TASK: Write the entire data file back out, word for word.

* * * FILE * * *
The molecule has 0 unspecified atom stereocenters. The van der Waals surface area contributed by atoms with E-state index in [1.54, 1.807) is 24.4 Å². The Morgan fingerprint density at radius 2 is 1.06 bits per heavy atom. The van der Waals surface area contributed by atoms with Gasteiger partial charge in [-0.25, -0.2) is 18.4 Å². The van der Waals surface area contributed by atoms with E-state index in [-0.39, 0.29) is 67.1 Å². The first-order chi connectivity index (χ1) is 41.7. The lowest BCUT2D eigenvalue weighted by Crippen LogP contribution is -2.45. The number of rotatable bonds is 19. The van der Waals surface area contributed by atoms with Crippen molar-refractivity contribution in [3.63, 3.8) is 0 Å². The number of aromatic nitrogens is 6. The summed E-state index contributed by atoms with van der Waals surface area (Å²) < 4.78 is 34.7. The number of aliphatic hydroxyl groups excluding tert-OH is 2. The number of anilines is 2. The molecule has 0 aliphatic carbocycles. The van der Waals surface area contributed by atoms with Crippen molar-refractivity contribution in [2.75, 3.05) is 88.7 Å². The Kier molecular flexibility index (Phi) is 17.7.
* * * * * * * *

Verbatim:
The molecule has 0 unspecified atom stereocenters. The van der Waals surface area contributed by atoms with E-state index in [1.54, 1.807) is 24.4 Å². The Morgan fingerprint density at radius 2 is 1.06 bits per heavy atom. The van der Waals surface area contributed by atoms with Gasteiger partial charge in [-0.25, -0.2) is 18.4 Å². The van der Waals surface area contributed by atoms with E-state index in [-0.39, 0.29) is 67.1 Å². The first-order chi connectivity index (χ1) is 41.7. The lowest BCUT2D eigenvalue weighted by Crippen LogP contribution is -2.45. The number of rotatable bonds is 19. The van der Waals surface area contributed by atoms with Crippen molar-refractivity contribution in [3.63, 3.8) is 0 Å². The number of aromatic nitrogens is 6. The summed E-state index contributed by atoms with van der Waals surface area (Å²) < 4.78 is 34.7. The number of aliphatic hydroxyl groups excluding tert-OH is 2. The number of anilines is 2. The molecule has 0 aliphatic carbocycles. The van der Waals surface area contributed by atoms with Crippen molar-refractivity contribution in [2.75, 3.05) is 88.7 Å². The Kier molecular flexibility index (Phi) is 17.7.